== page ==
The Treasury has recently announced that it intends to transfer excess cash held in the Bank of England’s Asset Purchase Facility Fund. This has raised issues as to how this transfer will impact on National Accounts and Public Sector Finances.
In order to correctly analyse these there are two Committees that need to agree its treatment
The National Accounts Classification Committee chaired by the Office for National Statistics, which agrees the treatment in the National Accounts and the European "Maastricht" measures of Government debt and deficit
The Public Finance Statistics Technical Advisory Group, which builds on NACC decisions to agree treatment in the Public Sector Finances
These Committees will consider the issue as a matter of priority and announce their conclusions by early January – prior to any transfers from Bank of England to HM Treasury taking place. At this point we will also announce when the transfers will appear in the statistical bulletins and our estimate of the impact.
Since 2009 the Bank of England has largely operated Quantitative Easing (QE) by buying gilts and holding them in a dedicated facility called the Asset Purchase Facility (APF). These gilts attract regular coupon payments from the Exchequer. The Treasury annual report and accounts (July 2012) set out that the APF had accumulated £23.8 billion of excess cash (largely from these coupon repayments). Treasury estimates indicate that the cash held in the APF is expected to increase to around £35 billion by the end of March 2013 (based on the amount of gilts purchased remaining at £375 billion).
On 9 November 2012 the Government agreed with the Bank of England to transfer to the Exchequer the excess cash held in the APF and set up arrangements for an ongoing quarterly transfer. The transfer of the excess cash to the Exchequer will be staggered across 2012-13 and 2013-14. There are two issues that need to be considered in deciding on the impact of this transfer in the relevant statistics published by ONS. The first is how the transaction should be handled in the UK National Accounts; the second is the impact the transfer will have on the public sector finance measures.
The ONS is responsible for compiling the UK National Accounts according to the mandatory European System of Accounts (1995) and the supplementary guidance in the Manual on Government Debt and Deficit. Deciding which institutions and transactions should be included within the public sector and how transactions are recorded in the National Accounts is the responsibility of the ONS. Such decisions are made by the ONS National Accounts Classification Committee.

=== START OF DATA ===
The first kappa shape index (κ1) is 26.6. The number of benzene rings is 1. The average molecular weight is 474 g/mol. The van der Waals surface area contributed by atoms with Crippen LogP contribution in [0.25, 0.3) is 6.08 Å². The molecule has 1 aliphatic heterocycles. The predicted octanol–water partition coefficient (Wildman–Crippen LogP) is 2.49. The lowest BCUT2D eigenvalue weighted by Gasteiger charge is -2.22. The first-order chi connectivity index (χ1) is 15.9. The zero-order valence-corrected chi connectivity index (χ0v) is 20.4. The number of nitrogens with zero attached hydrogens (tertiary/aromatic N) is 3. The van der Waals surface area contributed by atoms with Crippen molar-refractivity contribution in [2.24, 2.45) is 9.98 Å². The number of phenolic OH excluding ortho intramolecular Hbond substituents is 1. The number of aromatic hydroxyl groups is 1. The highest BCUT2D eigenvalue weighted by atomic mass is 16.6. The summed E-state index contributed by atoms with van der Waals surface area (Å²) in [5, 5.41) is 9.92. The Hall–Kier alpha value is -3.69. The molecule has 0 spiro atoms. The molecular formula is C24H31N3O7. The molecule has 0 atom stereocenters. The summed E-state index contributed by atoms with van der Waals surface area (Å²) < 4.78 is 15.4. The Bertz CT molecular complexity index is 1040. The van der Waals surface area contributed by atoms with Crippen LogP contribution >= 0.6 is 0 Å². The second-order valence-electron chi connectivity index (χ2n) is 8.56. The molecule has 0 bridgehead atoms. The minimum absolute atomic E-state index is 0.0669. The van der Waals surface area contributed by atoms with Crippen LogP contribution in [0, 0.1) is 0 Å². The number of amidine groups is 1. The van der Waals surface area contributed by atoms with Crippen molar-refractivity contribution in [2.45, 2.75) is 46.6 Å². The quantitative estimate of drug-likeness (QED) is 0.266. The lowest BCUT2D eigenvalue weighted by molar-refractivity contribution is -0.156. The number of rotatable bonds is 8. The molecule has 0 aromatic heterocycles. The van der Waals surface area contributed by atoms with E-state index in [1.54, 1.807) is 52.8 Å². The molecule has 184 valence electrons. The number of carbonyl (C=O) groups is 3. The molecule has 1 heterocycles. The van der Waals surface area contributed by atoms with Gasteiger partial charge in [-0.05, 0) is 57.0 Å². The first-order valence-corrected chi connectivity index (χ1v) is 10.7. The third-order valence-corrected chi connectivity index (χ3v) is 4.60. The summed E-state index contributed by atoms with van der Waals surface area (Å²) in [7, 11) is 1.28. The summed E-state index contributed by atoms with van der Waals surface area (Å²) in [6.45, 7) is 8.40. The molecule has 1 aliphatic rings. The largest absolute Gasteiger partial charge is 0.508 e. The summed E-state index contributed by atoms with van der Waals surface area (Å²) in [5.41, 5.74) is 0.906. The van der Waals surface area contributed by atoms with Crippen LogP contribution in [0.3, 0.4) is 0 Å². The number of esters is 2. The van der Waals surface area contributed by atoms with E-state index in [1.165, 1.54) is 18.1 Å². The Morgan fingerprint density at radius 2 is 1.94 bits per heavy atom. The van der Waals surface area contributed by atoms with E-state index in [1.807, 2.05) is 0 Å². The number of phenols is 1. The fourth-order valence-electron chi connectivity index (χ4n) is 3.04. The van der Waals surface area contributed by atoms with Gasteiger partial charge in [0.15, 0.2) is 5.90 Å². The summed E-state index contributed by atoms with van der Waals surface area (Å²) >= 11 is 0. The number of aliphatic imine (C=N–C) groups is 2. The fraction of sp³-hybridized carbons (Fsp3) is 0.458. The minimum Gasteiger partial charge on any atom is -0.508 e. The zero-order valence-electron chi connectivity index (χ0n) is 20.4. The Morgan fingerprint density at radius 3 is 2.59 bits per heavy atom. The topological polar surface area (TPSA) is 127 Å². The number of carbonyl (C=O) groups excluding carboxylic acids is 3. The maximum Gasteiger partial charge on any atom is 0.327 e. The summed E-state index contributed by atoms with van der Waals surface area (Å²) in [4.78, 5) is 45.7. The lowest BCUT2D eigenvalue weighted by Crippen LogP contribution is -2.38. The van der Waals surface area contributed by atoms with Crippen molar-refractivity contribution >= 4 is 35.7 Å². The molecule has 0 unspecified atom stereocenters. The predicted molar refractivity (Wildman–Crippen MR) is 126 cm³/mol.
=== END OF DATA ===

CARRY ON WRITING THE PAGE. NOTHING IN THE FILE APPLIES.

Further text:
HM Treasury is responsible for UK fiscal policy, including public sector expenditure, revenue and consequently borrowing and debt, in line with the Government’s objectives. ONS and HM Treasury jointly publish a monthly Public Sector Finances (PSF) statistical bulletin containing statistical measures used for setting and monitoring fiscal policy. This bulletin is published as a National Statistic under the Code of Practice for Official Statistics. ONS is responsible for the statistical content of the PSF bulletin and to ensure the measures follow National Accounts principles.
The financial crisis and consequent economic shocks that hit the UK from 2007-08 led the Government to make exceptional interventions in the financial sector. New concepts for measuring the fiscal position were introduced to the Public Sector Finances bulletin at this time, which are based on National Accounts classifications and provide further measures which are helpful to understanding the fiscal position. These measures exclude any temporary effects of the financial interventions and include their permanent effects, the so-called ex measures; Public Sector Net Debt ex and Public Sector Net Borrowing ex.
Issues in the transition from the National Accounts to the fiscal measures, for example the definition of the ex measures, are decided by the Public Finance Statistics Technical Advisory Group (PFSTAG). This committee includes Government Statistical Service members from HM Treasury, Communities and Local Government, and the Office for National Statistics. This committee will meet to decide how the APF transfers affect the PSF statistics, in particular the Public Sector Net Debt ex and Public Sector Net Borrowing ex measures.
By early January we will announce the classification decision of both Committees together with information on when these will feed through into the official statistics.